He also is going to learn the minds of the people that he runs into in these many
cities. When Odysseus runs into someone that
doesn’t think quite like him, he doesn’t sit them down and lecture them, and tries
to change their mind and insists that his way of thinking about something is right
and their way must be wrong. He’s not a dogmatic man who comes in and
is interested in, in different ways of, different points of view, only so that he
can change them and match his. Odysseus is constantly curious about other
ways of looking at the world. He assimilates those, listens to them and
brings them into his own character.

This is what gives him his power and his ability to be resourceful. He knows all kinds of ways in and out because he is a wonderful student of how different people view the world.
There’s a kaleidoscopic array of viewpoints of the world out there.
Odysseus fear none of them and learns from them all.
Many pains he suffered. Heart sick on the open sea.
Odysseus is a man of suffering. He has a very intimate relationship with
pain, difficulty, suffering, and also at the same time endurance.
When he undergoes awful things, again, he doesn’t just turn tail and feel sorry for
himself. He bears up under them and presses
forward. There was something about being one of
these andra that is related also to the idea of suffering and enduring pain.

When Odysseus endures pain, he fights back.
Fighting to save his life and bring his comrades home.
Now, in our story earlier, in the earlier lecture, we talked about the nostos.
You’ll see here, the Greek term, here in its accusative form that has a different
end point, noston, but that comes from the Greek nominative, nostos, which means
home. A, a homeward, a journey that he is trying
bring his men on. So he’s trying to move them, to find their
way home. And it’s going to be a struggle through,
to endure through all of these difficulties.

But, and there’s the Greek [foreign] that changes direction.
But, he could not save them from disaster, hard as he strove.
His men are not quite, you know, up to the challenges that Odysseus himself is up to
and they succumb. Odysseus could not save them from the
difficulties that awaited them. Suffering challenges at every corner,
Odysseus gets through them, but not his men.
The recklessness of their own ways destroyed them all.
The recklessness of their own ways. When you’re a Greek.
Male and andra, being reckless is not a good thing.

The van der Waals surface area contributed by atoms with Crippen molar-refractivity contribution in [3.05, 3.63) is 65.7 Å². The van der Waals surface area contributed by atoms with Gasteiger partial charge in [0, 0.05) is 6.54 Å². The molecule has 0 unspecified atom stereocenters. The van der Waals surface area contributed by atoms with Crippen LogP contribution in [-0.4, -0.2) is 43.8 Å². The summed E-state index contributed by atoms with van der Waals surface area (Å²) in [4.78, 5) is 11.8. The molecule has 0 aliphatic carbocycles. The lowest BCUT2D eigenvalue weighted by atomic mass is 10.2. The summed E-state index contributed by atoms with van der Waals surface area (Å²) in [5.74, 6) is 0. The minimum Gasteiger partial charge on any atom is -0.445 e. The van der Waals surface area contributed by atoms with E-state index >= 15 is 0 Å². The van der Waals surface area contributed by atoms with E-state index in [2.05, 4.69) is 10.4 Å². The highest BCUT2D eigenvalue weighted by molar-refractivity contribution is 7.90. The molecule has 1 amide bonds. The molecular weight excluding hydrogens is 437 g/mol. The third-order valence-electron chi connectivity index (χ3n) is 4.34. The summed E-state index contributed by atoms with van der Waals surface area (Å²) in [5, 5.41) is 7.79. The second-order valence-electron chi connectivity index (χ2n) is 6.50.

Yes, you’re supposed to be fearless, yes, you should not shrink back from difficult
situations, but to walk in pell-mell into awful situations without thinking things
through first, that counts as recklessness, and that’s never a smart
thing to do. Odysseus’s men are reckless, they don’t
think through, and they pay a terrible, terrible price.
They are indeed destroyed so, spoiler alert, Homer is telling us all of the men
are going to be destroyed. Odysseus alone Is going to make it
through. Now what’s the difficulty?
What did they succumb to? What was the problem they ran into to?
The blind fools, they devoured the cattle of the sun.

And the sun got wiped from sight the day of their return.
Now, you’ll remember that in the Odyssey there are lots of different episodes.
And some of you will recall very famous ones.
For example, the cyclops or maybe you’ll remember the sirens or any of the other
many episodes that Odysseus and his men get into.
Cattle of the Sun is surely an important one, but it’s not always the, the foremost
one in people’s minds. Homer, though, look what he’s doing.
He’s placing this episode right at the beginning, showing us what’s really
important. I mean, the whole epic is contained in
these ten lines. Why does Homer decide to place the Cattle
of the Sun as the most prominent of these episodes?

This is something we’ll need to pay some attention to, and especially when we get
to our discussion of book twelve. I’ll do some talking about why it is that
Homer might have placed this episode, as a central one in, in his story.
The men devour the cattle of the sun. And when they do, the sun god wipes their
homecoming from sight. Homer then goes back to his muse, and
tells, asks the muse to, continue on. Launch out on his story muse, daughter of
Zeus. Start from where you will.
Begin from where you wish to begin, muse, and get us started on our story.
The story we’re gonna embark on, we’re gonna jump right into the middle.
We get into the action. And we’re gonna fill in the back story
with, recollections and flashbacks. And we’ll move toward the future as the
story carries on. But we’re gonna launch.

Right into it, from where the muse wants us to begin, and which is right from the
middle. And she indeed is a fugatere dias.
She is a daughter of Zeus. This muse is no small goddess.
She’s a daughter of Zeus himself. Then to close he’s opening, Homer, re-,
brings the news back into the story and asks again, this word for sing, [foreign].
And here also brings back himself, sing for our time, too.
Sing also for us, is the very literal way that the Greek works.
[foreign], sing also for us. Homer brings in the first person pronoun
again. In the first line, it was the first person
singular. Homer is invoking himself to get involved
in his own story, asking the Muse to keep it going.
By the end of the tenth line, Homer is saying, yes.
First person, let’s bring me in, But he includes us as well.
The first person singular becomes a first person plural.

So now all of us are invited to come along with Homer on this journey that is going
to be his Odyssey. As the weeks come along in the next, in
the opening weeks of this class, we’re going to spend a lot of time with Homer.
It’s an amazing story. Off we launch on our own journey to learn
from it and delight from it and to get a window into what really makes myth tick.
This concentration on the Odyssey and how its, its many twists and turns are going
to be kind of laboratory for us to understand.